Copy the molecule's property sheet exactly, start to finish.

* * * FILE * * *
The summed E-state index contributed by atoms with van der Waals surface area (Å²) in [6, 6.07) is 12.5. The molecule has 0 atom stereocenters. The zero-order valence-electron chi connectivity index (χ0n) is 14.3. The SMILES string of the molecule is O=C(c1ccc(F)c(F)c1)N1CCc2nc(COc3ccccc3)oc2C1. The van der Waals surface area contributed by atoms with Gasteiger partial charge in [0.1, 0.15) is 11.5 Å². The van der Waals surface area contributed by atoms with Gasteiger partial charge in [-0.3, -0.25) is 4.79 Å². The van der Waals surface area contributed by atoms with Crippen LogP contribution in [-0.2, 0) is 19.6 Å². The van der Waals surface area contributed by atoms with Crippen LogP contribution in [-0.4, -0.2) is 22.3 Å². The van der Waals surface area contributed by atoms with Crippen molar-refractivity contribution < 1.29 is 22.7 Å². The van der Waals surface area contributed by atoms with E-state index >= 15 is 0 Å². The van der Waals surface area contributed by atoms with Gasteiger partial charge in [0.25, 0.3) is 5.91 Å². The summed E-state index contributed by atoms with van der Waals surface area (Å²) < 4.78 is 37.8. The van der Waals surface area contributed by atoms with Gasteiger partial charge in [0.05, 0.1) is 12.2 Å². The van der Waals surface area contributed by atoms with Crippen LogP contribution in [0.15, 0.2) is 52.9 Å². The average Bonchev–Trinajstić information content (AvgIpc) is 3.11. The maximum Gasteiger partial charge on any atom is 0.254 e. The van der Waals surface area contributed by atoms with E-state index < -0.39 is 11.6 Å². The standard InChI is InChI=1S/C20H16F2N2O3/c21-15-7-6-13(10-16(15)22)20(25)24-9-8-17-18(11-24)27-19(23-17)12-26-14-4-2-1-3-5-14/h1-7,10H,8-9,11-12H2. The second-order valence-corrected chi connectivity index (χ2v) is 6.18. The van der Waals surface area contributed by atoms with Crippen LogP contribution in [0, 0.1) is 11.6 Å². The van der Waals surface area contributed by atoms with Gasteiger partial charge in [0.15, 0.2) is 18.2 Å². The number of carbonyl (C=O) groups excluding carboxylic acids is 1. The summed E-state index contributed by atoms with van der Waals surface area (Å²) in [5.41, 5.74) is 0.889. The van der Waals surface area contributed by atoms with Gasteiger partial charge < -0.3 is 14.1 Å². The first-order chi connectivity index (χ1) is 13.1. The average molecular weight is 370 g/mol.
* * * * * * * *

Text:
The summed E-state index contributed by atoms with van der Waals surface area (Å²) in [6, 6.07) is 12.5. The molecule has 0 atom stereocenters. The zero-order valence-electron chi connectivity index (χ0n) is 14.3. The SMILES string of the molecule is O=C(c1ccc(F)c(F)c1)N1CCc2nc(COc3ccccc3)oc2C1. The van der Waals surface area contributed by atoms with Gasteiger partial charge in [0.1, 0.15) is 11.5 Å². The van der Waals surface area contributed by atoms with Gasteiger partial charge in [-0.3, -0.25) is 4.79 Å². The van der Waals surface area contributed by atoms with Crippen LogP contribution in [-0.2, 0) is 19.6 Å². The van der Waals surface area contributed by atoms with Crippen LogP contribution in [-0.4, -0.2) is 22.3 Å². The van der Waals surface area contributed by atoms with Crippen molar-refractivity contribution < 1.29 is 22.7 Å². The van der Waals surface area contributed by atoms with E-state index >= 15 is 0 Å². The van der Waals surface area contributed by atoms with Gasteiger partial charge in [0.25, 0.3) is 5.91 Å². The summed E-state index contributed by atoms with van der Waals surface area (Å²) < 4.78 is 37.8. The van der Waals surface area contributed by atoms with Gasteiger partial charge in [0.05, 0.1) is 12.2 Å². The van der Waals surface area contributed by atoms with Crippen LogP contribution in [0.15, 0.2) is 52.9 Å². The average Bonchev–Trinajstić information content (AvgIpc) is 3.11. The maximum Gasteiger partial charge on any atom is 0.254 e. The van der Waals surface area contributed by atoms with E-state index < -0.39 is 11.6 Å². The standard InChI is InChI=1S/C20H16F2N2O3/c21-15-7-6-13(10-16(15)22)20(25)24-9-8-17-18(11-24)27-19(23-17)12-26-14-4-2-1-3-5-14/h1-7,10H,8-9,11-12H2. The second-order valence-corrected chi connectivity index (χ2v) is 6.18. The van der Waals surface area contributed by atoms with Crippen LogP contribution in [0, 0.1) is 11.6 Å². The van der Waals surface area contributed by atoms with Gasteiger partial charge in [0.15, 0.2) is 18.2 Å². The number of carbonyl (C=O) groups excluding carboxylic acids is 1. The summed E-state index contributed by atoms with van der Waals surface area (Å²) in [5.41, 5.74) is 0.889. The van der Waals surface area contributed by atoms with Gasteiger partial charge < -0.3 is 14.1 Å². The first-order chi connectivity index (χ1) is 13.1. The average molecular weight is 370 g/mol.